The Quran enshrined a new status for women and gave them rights that they could have only dreamed of before in Arabia, so why the seeming disparity between what once was and what now appears to be?
On a historical level, Islam was incredibly advanced in providing revolutionary rights for women and uplifting women’s status in the seventh century. Many of the revelations in the Quran were by nature reform-oriented, transforming critical aspects of pre-Islamic customary laws and practices in progressive ways to eliminate injustice and suffering. Still, it is not enough to merely flaunt these values. We must act on them.
The reforms that took place in the early years of Islam were progressive, changing with the needs of society; however, the more detailed rules that the classical jurists laid out only allowed many pre-Islamic customs to continue. These rules reflected the needs, traditions, and expectations of their society, not the progressive reforms that started during Muhammad’s time. Hence, the trajectory of reform that began at Muhammad’s time was halted in the medieval period through the further elaboration of fiqh (Islamic jurisprudence), which was then selectively codified in the 19th and 20th centuries.
Muslims need to look at themselves realistically instead of their imagined selves. The Prophet was centuries ahead of the men of his time in his attitudes toward women, and not surprisingly, right after he died, men started rolling back his reforms. The Prophet may have been too advanced for the mindset of seventh-century men, but his compassion for women is precisely the model that Muslims in the 21st century need to emulate today.
Twenty-four women appear in the Quran in various forms and for multiple purposes; 18 of those women appear as minors, the primary five being: Mary, mother of Jesus, Bilquis, the queen of Sheba, Mary’s mother Hannah, Hawa (Eve), and Umm Musa, the mother of Moses. All of them are potent examples of the tremendous potential of women.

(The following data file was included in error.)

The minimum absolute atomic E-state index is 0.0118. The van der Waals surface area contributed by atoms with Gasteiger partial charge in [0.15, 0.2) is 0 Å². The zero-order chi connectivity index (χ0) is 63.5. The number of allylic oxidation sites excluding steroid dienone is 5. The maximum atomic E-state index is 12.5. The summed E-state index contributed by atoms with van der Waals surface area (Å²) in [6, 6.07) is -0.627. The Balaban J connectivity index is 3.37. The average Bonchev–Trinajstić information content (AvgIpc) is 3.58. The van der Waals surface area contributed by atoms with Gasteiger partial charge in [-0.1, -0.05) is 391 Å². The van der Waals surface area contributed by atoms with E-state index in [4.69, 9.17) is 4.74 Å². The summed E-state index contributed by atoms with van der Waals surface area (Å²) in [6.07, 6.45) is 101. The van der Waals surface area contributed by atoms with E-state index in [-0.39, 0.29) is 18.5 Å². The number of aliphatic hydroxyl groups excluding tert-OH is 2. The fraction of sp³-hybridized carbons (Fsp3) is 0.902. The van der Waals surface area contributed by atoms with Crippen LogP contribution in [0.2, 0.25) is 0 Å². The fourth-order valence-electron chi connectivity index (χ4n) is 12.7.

In the 21st century, the combined spread of literacy, the availability, and promotion of public education for both girls and boys, the expansion of job opportunities for women, have added to Muslim women’s desire for greater empowerment in the practice and interpretation of their faith. We have hundreds of examples of women who defied culturally defined gender norms to assert their right to be different and to be agents of change in their society.
Today, Muslim women are active in Quranic study circles, mosque-based activities, community services sponsored by religious organizations, and Islamic education as both students and teachers. There are a rising number of female Quran reciters, Islamic lawyers, and professors of Islamic studies throughout the world.
While many Muslims worldwide learn about such exceptional Muslim women in school, their relevance to the contemporary context is frequently overlooked. Most critical aspects of their personalities are glossed over. Through learning and celebrating their examples, men and women can better understand and build upon notions of the role of Muslim women in a culturally authentic paradigm.
The stereotype of a Muslim woman as a passive victim is a dangerous myth. It is promoted by the opponents of gender equality both within and outside Muslim societies. It has to be challenged, debunked, and laid to rest. Without completely shattering it, the Muslim women will keep fearing to speak out for their rights, afraid of being treated as the ‘other,’ as someone who has imported these ‘problematic’ and ‘negative’ ideas from foreign cultures.